The Britain we face

Wednesday, 8th August 2007 at 8:00 UTC 3 comments

26 human beings who were attempting to make their lives more bearable and avoid the horrors of an illegal and inhumane incarceration have become the subject of a media obsessed with the idea that somehow some people have a right that others do not: to live on this Island. There escapades I find commendable, the media’s backlash I find disgusting.

Why do I have more right to live here than anyone else? I don’t. Unfortunately, because its not in the interests of the collection of institutions and organisations that are the British State, the small matter of rights is completely irrelevant and subject to a quick rewriting. The Global-poor must be kept at arms reach where we can throw the odd bit of cash at them while continuing to abuse them for our own well being.

Almost every person who comes to Britain in search of a better life comes as a result of something we did, or indeed continue to do. Yet we treat them like dirt when they get here, even declaring them criminals when international law would have us believe otherwise. Indeed,  entering Britain on a false passport shouldn’t be a crime according to Article 13 of the UN Convention  on Human Rights, and yet the media and the government call those who have escaped ‘criminals’.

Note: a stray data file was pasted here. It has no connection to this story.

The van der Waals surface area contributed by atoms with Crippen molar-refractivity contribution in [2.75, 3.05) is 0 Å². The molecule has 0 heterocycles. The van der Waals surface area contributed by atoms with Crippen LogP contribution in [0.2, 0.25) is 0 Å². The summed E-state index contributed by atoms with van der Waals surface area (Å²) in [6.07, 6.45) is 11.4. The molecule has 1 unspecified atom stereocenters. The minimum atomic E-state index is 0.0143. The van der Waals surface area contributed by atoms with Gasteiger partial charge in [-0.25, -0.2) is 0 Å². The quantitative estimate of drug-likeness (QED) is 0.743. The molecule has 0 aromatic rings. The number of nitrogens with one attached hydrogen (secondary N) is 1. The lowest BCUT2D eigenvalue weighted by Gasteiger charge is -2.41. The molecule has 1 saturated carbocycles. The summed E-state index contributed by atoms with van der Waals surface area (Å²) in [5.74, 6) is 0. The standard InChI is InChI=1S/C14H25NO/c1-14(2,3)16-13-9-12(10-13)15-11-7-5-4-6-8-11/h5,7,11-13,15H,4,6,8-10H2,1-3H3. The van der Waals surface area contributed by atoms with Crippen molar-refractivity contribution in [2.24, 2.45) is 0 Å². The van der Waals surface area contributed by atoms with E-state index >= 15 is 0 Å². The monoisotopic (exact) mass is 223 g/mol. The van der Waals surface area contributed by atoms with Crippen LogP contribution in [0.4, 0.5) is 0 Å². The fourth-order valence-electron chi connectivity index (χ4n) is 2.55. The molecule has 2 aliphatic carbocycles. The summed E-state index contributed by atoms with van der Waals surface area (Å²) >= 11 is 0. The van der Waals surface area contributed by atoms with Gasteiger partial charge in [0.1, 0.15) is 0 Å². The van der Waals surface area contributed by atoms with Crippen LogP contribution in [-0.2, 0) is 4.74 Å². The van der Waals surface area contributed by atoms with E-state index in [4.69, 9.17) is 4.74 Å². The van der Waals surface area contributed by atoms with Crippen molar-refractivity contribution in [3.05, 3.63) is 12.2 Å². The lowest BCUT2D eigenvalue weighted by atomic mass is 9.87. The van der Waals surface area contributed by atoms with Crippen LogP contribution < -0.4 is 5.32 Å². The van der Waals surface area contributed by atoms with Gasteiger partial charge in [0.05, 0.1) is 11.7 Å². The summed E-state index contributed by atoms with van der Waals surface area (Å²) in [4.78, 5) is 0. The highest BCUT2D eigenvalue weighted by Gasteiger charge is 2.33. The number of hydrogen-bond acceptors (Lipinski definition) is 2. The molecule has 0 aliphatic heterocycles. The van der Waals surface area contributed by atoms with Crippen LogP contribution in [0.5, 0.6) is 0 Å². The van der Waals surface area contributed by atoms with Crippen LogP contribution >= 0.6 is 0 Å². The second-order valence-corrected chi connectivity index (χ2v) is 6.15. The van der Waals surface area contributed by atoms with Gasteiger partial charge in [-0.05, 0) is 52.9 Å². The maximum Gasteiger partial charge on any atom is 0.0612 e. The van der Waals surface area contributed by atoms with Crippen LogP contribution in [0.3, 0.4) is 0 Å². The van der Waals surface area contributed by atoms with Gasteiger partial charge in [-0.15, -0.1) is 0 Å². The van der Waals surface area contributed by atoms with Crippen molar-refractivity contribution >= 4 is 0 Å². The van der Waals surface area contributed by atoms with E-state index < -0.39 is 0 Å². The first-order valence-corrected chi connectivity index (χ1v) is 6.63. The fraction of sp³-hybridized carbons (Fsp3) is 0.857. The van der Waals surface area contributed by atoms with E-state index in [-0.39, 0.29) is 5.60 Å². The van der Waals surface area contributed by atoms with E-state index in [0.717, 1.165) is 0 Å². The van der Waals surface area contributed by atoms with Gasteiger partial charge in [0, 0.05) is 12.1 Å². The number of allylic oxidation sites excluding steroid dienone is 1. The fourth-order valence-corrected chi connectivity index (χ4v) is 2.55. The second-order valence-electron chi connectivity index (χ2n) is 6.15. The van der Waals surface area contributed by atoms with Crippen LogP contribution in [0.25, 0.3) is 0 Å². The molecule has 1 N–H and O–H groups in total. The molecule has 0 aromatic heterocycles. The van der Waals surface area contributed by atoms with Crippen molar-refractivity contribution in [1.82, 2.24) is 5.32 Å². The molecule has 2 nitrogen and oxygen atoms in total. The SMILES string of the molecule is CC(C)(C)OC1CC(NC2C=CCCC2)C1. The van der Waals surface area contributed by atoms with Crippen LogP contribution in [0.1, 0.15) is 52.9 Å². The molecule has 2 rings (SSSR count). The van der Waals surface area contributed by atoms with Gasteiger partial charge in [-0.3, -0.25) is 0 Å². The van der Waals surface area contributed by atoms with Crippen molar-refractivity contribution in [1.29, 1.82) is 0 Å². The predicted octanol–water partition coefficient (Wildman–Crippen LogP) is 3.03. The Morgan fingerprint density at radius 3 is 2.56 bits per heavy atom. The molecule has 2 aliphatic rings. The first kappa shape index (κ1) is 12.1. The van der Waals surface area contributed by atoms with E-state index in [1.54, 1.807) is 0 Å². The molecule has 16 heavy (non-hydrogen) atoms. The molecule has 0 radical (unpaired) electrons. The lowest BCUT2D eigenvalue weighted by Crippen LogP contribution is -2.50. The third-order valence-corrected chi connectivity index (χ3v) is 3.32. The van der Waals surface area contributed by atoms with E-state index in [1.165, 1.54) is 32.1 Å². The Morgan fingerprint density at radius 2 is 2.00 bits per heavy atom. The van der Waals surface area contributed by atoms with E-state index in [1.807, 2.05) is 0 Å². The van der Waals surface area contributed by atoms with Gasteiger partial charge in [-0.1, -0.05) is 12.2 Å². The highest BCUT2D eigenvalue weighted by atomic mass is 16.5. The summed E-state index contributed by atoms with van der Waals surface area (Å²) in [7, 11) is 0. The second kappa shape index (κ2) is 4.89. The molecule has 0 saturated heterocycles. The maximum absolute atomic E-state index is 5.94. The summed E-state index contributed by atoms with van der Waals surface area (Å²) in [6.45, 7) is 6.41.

I’m sick and fed up of living in on an island with people who think its cool to hand over the victims of torture to be held in isolation and eventually sent back to be tortured further. Reading the account given by someone who did exactly that (para 10-12 in this report) made me seethe with rage.

There’s a film that occasionally us activists like to show called the Woomera Breakout, based on the actions of a group of activists in Australia, where Immigration Detention Centers were first built. Woomera is undeniably a concentration camp in the middle of desert, and those who took part did an amazing job of breaking out a fair number of the inmates, and whisking them away to safety. I find this hugely inspiring, that in this day and age where we are constantly fed messages about how important ‘our’ nation is and how dangerous asylum seekers are, there are still people prepared to actually go fetch a few of them and give them shelter.